Paywalls keep the public from seeing publicly funded research.
A huge proportion of scientific research is funded by governments. But a lot of publicly funded research either never gets published, or winds up behind a journal’s paywall, so you have to buy a subscription or be affiliated with a university to read it.
Now, the UK has announced that all research funded by its main grant-funding bodies must, within six months of being published, be made available “open access,” meaning that anyone can read it.
The Chukchansi Indian tribe runs a 2,000 slot casino in California. The casino has proven so profitable that the tribe has gone beyond providing healthcare and stipends for its members to make a sizable, and somewhat surprising, donation: They’re giving $1 million to linguists at nearby California State University, Fresno, to study their language and, with the help of a few remaining native speakers, teach it to younger generations. The Chuckchansi are one of many tribes, Norimitsu Onishi reports at the New York Times, spending casino earnings on efforts to pull their languages back from the brink of extinction:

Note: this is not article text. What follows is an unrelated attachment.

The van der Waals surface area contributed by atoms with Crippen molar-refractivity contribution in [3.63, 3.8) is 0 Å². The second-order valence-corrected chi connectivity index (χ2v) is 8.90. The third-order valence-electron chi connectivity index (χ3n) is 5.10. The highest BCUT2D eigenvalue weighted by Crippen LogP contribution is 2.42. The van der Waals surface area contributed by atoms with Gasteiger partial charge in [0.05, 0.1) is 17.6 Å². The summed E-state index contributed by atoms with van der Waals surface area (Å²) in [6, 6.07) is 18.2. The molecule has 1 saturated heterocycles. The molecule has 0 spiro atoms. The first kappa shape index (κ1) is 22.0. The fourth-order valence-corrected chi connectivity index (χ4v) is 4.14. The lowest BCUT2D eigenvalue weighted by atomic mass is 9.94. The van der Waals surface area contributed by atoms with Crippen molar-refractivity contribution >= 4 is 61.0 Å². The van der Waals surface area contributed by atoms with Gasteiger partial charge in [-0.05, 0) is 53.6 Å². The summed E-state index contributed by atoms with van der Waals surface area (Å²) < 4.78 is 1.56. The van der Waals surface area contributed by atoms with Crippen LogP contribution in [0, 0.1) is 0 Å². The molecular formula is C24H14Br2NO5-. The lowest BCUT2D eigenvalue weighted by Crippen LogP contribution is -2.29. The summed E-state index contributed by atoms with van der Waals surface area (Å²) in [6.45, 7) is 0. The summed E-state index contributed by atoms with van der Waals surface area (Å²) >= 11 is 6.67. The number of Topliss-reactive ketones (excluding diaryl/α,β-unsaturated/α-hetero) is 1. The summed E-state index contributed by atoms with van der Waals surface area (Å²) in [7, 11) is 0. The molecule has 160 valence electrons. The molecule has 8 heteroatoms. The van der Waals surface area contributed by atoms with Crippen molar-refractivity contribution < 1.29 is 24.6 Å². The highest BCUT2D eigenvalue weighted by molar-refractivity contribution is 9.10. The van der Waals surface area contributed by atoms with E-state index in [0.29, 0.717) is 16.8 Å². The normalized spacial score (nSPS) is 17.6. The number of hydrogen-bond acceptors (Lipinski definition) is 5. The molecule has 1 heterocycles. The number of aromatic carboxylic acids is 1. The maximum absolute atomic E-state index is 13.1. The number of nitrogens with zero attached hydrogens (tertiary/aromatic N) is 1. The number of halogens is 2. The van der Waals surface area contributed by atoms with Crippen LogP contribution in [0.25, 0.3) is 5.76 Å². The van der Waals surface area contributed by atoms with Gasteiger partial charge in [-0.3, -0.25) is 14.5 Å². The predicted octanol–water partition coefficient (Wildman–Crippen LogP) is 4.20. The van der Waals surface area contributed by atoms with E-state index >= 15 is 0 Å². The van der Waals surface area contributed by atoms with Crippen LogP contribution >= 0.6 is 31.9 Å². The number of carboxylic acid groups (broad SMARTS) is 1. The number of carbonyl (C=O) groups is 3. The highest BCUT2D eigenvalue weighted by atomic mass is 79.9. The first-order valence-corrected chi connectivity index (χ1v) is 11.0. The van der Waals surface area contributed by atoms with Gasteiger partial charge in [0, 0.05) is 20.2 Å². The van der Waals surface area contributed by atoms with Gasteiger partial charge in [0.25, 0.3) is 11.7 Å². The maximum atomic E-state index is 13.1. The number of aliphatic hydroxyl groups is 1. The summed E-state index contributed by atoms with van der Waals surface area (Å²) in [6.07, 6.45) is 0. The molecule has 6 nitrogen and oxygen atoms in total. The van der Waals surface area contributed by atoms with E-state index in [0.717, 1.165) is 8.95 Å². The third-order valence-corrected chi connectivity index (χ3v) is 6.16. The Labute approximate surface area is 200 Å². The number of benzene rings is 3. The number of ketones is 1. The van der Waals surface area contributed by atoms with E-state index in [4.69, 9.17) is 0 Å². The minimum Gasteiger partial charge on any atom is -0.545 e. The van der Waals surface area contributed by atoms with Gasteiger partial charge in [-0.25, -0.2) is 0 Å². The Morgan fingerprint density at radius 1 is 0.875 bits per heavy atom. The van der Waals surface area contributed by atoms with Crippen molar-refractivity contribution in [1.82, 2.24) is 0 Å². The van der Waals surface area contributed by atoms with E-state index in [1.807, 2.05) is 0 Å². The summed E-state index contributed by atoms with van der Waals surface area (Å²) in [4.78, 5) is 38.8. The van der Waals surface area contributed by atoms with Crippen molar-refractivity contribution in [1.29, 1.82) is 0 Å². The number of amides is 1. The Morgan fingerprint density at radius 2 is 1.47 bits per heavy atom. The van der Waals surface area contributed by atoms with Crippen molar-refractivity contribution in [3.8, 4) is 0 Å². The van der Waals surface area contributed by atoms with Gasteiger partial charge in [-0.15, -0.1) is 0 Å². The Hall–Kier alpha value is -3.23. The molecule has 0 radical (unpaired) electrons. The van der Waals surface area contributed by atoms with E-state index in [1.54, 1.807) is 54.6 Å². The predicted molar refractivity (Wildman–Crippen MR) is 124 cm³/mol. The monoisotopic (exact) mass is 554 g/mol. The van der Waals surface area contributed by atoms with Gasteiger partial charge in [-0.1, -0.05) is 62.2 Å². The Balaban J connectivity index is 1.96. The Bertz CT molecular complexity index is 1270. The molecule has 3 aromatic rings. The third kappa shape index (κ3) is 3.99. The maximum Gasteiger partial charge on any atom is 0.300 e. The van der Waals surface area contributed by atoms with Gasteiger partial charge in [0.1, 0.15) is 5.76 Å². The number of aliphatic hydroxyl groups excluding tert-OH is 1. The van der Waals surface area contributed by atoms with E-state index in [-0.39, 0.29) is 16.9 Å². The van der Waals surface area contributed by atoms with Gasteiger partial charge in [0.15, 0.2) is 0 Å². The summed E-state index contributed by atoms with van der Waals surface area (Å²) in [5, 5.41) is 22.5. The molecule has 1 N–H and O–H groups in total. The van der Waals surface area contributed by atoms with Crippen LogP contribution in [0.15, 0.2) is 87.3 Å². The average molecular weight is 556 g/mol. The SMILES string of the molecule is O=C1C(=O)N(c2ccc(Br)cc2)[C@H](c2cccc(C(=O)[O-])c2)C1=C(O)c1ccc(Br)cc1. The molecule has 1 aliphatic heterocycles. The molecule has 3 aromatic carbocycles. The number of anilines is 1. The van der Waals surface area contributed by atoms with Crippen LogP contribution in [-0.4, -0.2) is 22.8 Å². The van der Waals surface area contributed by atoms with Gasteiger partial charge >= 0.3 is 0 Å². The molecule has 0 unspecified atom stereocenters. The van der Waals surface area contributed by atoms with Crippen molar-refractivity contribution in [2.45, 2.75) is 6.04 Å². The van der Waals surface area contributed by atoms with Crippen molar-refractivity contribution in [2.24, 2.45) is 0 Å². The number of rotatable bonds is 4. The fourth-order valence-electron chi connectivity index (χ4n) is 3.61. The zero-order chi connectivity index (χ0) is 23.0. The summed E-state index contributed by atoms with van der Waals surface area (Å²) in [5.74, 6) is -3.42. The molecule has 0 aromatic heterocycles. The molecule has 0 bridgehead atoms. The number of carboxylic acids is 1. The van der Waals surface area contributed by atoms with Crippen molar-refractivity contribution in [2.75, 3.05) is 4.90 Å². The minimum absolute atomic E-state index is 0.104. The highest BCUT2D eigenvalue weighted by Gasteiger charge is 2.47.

What’s the News: Three child psychiatrists at Massachusetts General Hospital and Harvard Medical School who pioneered the diagnosis of bipolar disorder in young children failed to disclose that they had accepted millions in fees from drugs companies, Mass General’s investigation, which concluded Friday, has found. The three are now barred from participating in non-research activities sponsored by the pharmaceutical industry for a year, among other restrictions.